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Some clients may ask you to “transcreate” (or “adapt”) a text rather than simply translating it. But what is transcreation?

Transcreation basically means recreating a text for the target audience, in other words “translating” and “recreating” the text. Hence the term “transcreation”. Transcreation is used to make sure that the target text is the same as the source text in every aspect: the message it conveys, style, the images and emotions it evokes and its cultural background. You could say that transcreation is to translation what copywriting is to writing.

One could argue that any translation job is a transcreation job, since a good translation should always try to reflect all these aspects of the source text. This is of course true. But some types of texts require a higher level of transcreation than others. A technical text, for example, will usually not contain many emotions and cultural references and its linguistic style will usually not be very challenging. However, marketing and advertising copy, which is the type of copy to which the term transcreation is usually applied, does contain all these different aspects, making it difficult to create a direct translation. Translating these texts therefore requires a lot of creativity.

Required skills
In addition to creativity, a transcreator should also have an excellent knowledge of both the source language and the target language, a thorough knowledge of cultural backgrounds and be familiar with the product being advertised and be able to write about it enthusiastically. In addition, it certainly helps if the transcreator can handle stress and is flexible, since the advertising world is a fast-paced world and deadlines and source texts tend to change frequently.

Types of texts
Types of texts offered for transcreation vary from websites, brochures and TV and radio commercials aimed at end clients, to posters and flyers for resellers. They could be about any consumer product: digital cameras, airlines, food and drink, clothing and shoes, and financial products. Transcreators are often required to deliver two or three alternative translations, especially for taglines, and a back translation, to help the end client, who typically does not understand the target language, get an idea of what the translated text sounds like. Transcreators are also expected to provide cultural advice: they should tell the end client when a specific translation or image does not work for the target audience.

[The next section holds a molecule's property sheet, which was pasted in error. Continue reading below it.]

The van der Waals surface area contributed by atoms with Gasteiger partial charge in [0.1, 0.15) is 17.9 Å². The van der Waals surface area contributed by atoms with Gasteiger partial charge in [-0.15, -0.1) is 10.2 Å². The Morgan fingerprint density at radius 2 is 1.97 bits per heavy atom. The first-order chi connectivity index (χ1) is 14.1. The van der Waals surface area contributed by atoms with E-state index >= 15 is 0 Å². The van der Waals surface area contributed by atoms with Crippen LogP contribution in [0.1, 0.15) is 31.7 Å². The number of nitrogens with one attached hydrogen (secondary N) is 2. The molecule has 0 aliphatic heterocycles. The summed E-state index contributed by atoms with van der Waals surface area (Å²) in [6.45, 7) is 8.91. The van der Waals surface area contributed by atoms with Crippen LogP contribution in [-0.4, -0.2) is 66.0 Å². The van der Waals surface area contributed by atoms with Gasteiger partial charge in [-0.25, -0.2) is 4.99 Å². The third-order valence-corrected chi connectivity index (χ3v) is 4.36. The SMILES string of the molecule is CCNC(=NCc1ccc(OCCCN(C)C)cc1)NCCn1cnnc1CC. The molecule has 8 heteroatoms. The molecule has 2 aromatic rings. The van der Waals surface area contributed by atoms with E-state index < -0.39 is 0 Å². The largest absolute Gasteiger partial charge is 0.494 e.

What makes transcreation difficult?
In addition to the difficulties posed by creating a target text containing all the aspects of the source text (message, style, images and emotions, cultural background), marketing and advertising copy often poses other difficulties for the transcreator as well. Taglines, for example, often contain puns or references to imagery used by the company. They tend to be incorporated in a logo or image, with limited space and a fixed layout for the text. In addition, they are often used for multiple target groups: not just consumers, but also resellers and stakeholders, which means the text should appeal to all of them.

Rates are always a hot issue among translators, especially low rates offered by clients. Some translators are tempted to accept these low rates or to lower their rates just to get work. However, there is no excuse to accept low rates.